The Vision of St Bridget

Is it a mysterious location hidden in the pages of “The Da Vinci Code”? It isn’t. Was it founded in Syon Park- It wasn’t.

The Monastery of St. Saviour, the Blessed Virgin Mary and St Bridget of Sion of the order of St. Augustine was built by the Thames on meadows close to where Richmond Lock now stands. It was established on 22nd of February 1415 by King Henry 5th who laid the first stone himself and dedicated to St Bridget, famous for her visions of Christ.

Henry 5th’s royal charter stipulated that his new monastery would be for 60 nuns under an Abbess along with 13 priests, 4 deacons and 8 lay brothers under a General Confessor. To prevent any ecclesiastical hanky-panky the two communities, nuns and monks, were separated by a “procession door” that was firmly secured with two locks, each with its own key. One key was kept by the Abbess in a large chest which had 3 locks, each of which had a key of its own. The other key was kept by the General Confessor in a similar chest which again had 3 locks and 3 keys. A locksmith could have made a fortune.

Nun at Sion

The sisters lived in complete seclusion and were forbidden to leave the monastery “except through the gateway of death”. To remind the women of this sobering fact a bier carrying a handful of earth and a crucifix was placed at the entrance to the church. Under extreme circumstances “dear and honest friends” could visit a nun but the meeting would be through an open window – the nun inside the building and the visitors outside.

Life at the Monastery of Sion was hard, austere and strictly disciplined. The Abbess and the General Confessor gave the orders and the acolytes obeyed without dissent. Disobedience ranged from “light faults” – lateness at services, making ‘a noise of unrest’, soiling the table cloth etc, through to “most grievous faults” like sorcery, ‘lewd affection ’or trying to run away from the monastery. For such serious misdemeanours the sisters could be imprisoned or beaten in the presence of their colleagues who were obliged to _’cast down their heads and sight towards the earth.’_ During the punishment the only words to be uttered by the culprit were “Mea culpa (forgive me) I will Amend.”

Silence was strictly maintained. If it became absolutely necessary to communicate certain hand signals were used to exclude “idle, vain, superfluous, and unprofitable speech.” There were over 100 of them…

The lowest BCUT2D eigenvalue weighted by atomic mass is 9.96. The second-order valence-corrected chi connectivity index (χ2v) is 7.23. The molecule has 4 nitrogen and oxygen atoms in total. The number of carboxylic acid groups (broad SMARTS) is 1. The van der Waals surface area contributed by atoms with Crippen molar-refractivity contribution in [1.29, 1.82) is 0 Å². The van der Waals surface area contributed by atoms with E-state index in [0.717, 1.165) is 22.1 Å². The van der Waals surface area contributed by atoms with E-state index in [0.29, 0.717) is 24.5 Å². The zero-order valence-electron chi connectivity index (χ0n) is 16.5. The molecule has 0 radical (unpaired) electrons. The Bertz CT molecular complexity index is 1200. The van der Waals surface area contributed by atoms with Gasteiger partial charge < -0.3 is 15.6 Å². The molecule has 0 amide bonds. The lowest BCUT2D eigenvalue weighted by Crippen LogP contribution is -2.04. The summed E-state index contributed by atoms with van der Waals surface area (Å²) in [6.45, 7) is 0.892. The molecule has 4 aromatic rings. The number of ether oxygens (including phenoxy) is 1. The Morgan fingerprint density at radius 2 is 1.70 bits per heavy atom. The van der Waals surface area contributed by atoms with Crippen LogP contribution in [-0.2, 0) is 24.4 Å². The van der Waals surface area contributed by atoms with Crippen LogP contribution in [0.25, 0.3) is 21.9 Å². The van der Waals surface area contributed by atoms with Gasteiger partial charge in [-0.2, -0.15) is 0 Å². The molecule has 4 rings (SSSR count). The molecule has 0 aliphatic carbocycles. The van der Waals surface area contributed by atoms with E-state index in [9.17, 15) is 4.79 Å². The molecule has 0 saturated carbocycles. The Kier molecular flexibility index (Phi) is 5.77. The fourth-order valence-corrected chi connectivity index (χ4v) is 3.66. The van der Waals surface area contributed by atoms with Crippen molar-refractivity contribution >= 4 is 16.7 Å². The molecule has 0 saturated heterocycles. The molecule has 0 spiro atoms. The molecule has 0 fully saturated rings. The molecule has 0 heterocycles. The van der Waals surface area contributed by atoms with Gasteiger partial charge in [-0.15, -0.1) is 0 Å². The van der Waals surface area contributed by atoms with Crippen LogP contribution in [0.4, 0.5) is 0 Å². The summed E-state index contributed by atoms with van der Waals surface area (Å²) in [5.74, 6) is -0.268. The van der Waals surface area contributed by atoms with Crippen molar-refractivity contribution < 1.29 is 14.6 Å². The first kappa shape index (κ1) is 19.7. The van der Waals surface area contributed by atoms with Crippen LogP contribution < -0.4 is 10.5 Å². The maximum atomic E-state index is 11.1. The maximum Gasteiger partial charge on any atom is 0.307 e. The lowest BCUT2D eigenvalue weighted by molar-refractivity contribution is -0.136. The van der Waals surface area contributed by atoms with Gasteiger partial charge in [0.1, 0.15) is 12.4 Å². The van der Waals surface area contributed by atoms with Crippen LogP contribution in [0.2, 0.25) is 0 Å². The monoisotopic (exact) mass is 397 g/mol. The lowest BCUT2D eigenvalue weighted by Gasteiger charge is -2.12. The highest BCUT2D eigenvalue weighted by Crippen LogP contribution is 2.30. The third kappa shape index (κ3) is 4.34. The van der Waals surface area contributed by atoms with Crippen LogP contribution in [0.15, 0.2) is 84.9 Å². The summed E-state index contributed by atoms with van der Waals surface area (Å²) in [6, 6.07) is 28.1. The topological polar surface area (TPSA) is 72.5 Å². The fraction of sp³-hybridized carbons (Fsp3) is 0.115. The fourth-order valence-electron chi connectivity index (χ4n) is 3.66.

Some Signs of Sion

Drink Bent forefinger on upper lip.
Bread Thumbs and forefingers joined to make a “round compass” (For white Bread the forefingers were drawn down the cheek. For brown bread the forefingers were drawn down the sleeve of the habit.)
Myself The right forefinger placed on the breast.
Silence The forefinger was placed by the mouth and moved up and down.

The monastery didn’t go much on fashion either. The priests had tunics of white and grey wool, a frock with a hood and a mantle of grey cloth decorated with red crosses for the priests, white circles with red patches for the deacons and white crosses with red patches for the lay brothers. Looking equally spiffy were the nuns who wore a fillet or band pinned around the head. Over this was a black linen veil and a cap of white linen onto which were sewn 5 pieces of red cloth to represent the 5 wounds of Christ. These were fastened with a single pin representing continence and chastity.

In 1432, 18 years after the original foundation of the monastery, the Abbess asked the King, Henry 6th, for permission to move into a larger building that had been constructed a mile up the river in what is now Syon Park…

The seal of the Monastery of Sion

“The said Abbess and Convent had presented their humble petition setting forth that their aforesaid monastery was so small and confined in its dimensions that the numerous persons therein… were not only incommodiously but dangerously situated… that in consequence thereof the said abbess and convent had chosen out a spot in the neighbourhood of their said priory within the said lordship of Isleworth, more meet healthful and salubrious for them to inhabit.”

There has been no firm conclusion what the Abbess meant when she wrote… ‘that the numerous persons therein were not only incommodiously but dangerously situated.’ Was to referring to the nearness of the river and the possibility of flooding or did she suspect that overcrowding would lead to uncontrollable partying despite the ‘procession door’ and its eight keys and eight locks?

This original monastery, built close to where Richmond Lock now stands, was eventually demolished in the 16th century. There is some evidence that its foundations later became part of St Margarets House after which this blessed plot of ours is now called.

Lacy House from river

Just to put the record straight St Margarets, or the parish of St Margarets-upon Thames as it is more properly known, has nothing to do with what local estate agents like to call “the village” (grrrr). St Margarets is centred very much north of the A316. Those less fortunate souls living south of the A316 do not actually live in St Margarets at all! They live in the parish of St Stephens. So there!

Next week – more fun and games in the Monastery of Sion.

— from Martyn Day